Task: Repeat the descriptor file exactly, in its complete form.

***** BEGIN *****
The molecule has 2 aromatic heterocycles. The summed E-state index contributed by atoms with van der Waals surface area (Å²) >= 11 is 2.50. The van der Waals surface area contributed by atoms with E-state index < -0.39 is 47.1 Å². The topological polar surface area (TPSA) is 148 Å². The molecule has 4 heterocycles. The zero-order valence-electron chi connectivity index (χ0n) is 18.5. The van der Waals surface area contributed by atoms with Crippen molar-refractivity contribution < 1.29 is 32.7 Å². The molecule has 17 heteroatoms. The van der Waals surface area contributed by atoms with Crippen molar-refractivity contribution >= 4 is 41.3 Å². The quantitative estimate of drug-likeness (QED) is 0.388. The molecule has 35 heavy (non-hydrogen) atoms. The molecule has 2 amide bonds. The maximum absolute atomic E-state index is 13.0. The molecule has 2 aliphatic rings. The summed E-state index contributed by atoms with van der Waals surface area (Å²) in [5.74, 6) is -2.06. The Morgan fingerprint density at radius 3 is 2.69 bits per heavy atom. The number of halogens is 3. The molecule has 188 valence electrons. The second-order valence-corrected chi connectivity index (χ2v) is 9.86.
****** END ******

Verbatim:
The molecule has 2 aromatic heterocycles. The summed E-state index contributed by atoms with van der Waals surface area (Å²) >= 11 is 2.50. The van der Waals surface area contributed by atoms with E-state index < -0.39 is 47.1 Å². The topological polar surface area (TPSA) is 148 Å². The molecule has 4 heterocycles. The zero-order valence-electron chi connectivity index (χ0n) is 18.5. The van der Waals surface area contributed by atoms with Crippen molar-refractivity contribution < 1.29 is 32.7 Å². The molecule has 17 heteroatoms. The van der Waals surface area contributed by atoms with Crippen molar-refractivity contribution >= 4 is 41.3 Å². The quantitative estimate of drug-likeness (QED) is 0.388. The molecule has 35 heavy (non-hydrogen) atoms. The molecule has 2 amide bonds. The maximum absolute atomic E-state index is 13.0. The molecule has 2 aliphatic rings. The summed E-state index contributed by atoms with van der Waals surface area (Å²) in [5.74, 6) is -2.06. The Morgan fingerprint density at radius 3 is 2.69 bits per heavy atom. The number of halogens is 3. The molecule has 188 valence electrons. The second-order valence-corrected chi connectivity index (χ2v) is 9.86.